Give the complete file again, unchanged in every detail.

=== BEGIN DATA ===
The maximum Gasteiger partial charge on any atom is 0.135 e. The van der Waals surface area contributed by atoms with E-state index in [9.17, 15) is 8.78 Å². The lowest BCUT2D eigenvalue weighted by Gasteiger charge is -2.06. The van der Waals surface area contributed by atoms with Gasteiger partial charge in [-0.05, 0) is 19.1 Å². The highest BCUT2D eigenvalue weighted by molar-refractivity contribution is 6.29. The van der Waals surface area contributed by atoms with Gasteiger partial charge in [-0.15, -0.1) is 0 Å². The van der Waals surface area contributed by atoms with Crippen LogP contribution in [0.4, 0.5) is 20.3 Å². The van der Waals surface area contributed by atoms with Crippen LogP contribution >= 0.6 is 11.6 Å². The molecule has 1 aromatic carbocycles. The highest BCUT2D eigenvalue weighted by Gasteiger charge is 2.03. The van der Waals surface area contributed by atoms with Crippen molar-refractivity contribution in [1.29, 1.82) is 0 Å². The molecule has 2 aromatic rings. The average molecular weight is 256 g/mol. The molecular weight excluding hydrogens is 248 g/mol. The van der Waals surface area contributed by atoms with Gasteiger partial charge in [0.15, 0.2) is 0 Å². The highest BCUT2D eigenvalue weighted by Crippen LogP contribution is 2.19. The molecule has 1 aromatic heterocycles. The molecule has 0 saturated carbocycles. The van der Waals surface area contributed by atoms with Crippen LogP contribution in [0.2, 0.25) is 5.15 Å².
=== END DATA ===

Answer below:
The maximum Gasteiger partial charge on any atom is 0.135 e. The van der Waals surface area contributed by atoms with E-state index in [9.17, 15) is 8.78 Å². The lowest BCUT2D eigenvalue weighted by Gasteiger charge is -2.06. The van der Waals surface area contributed by atoms with Gasteiger partial charge in [-0.05, 0) is 19.1 Å². The highest BCUT2D eigenvalue weighted by molar-refractivity contribution is 6.29. The van der Waals surface area contributed by atoms with Gasteiger partial charge in [-0.15, -0.1) is 0 Å². The van der Waals surface area contributed by atoms with Crippen LogP contribution in [0.4, 0.5) is 20.3 Å². The van der Waals surface area contributed by atoms with Crippen LogP contribution >= 0.6 is 11.6 Å². The molecule has 1 aromatic carbocycles. The highest BCUT2D eigenvalue weighted by Gasteiger charge is 2.03. The van der Waals surface area contributed by atoms with Crippen molar-refractivity contribution in [1.29, 1.82) is 0 Å². The molecule has 2 aromatic rings. The average molecular weight is 256 g/mol. The molecular weight excluding hydrogens is 248 g/mol. The van der Waals surface area contributed by atoms with Gasteiger partial charge in [0.15, 0.2) is 0 Å². The highest BCUT2D eigenvalue weighted by Crippen LogP contribution is 2.19. The molecule has 1 aromatic heterocycles. The molecule has 0 saturated carbocycles. The van der Waals surface area contributed by atoms with Crippen LogP contribution in [0.2, 0.25) is 5.15 Å².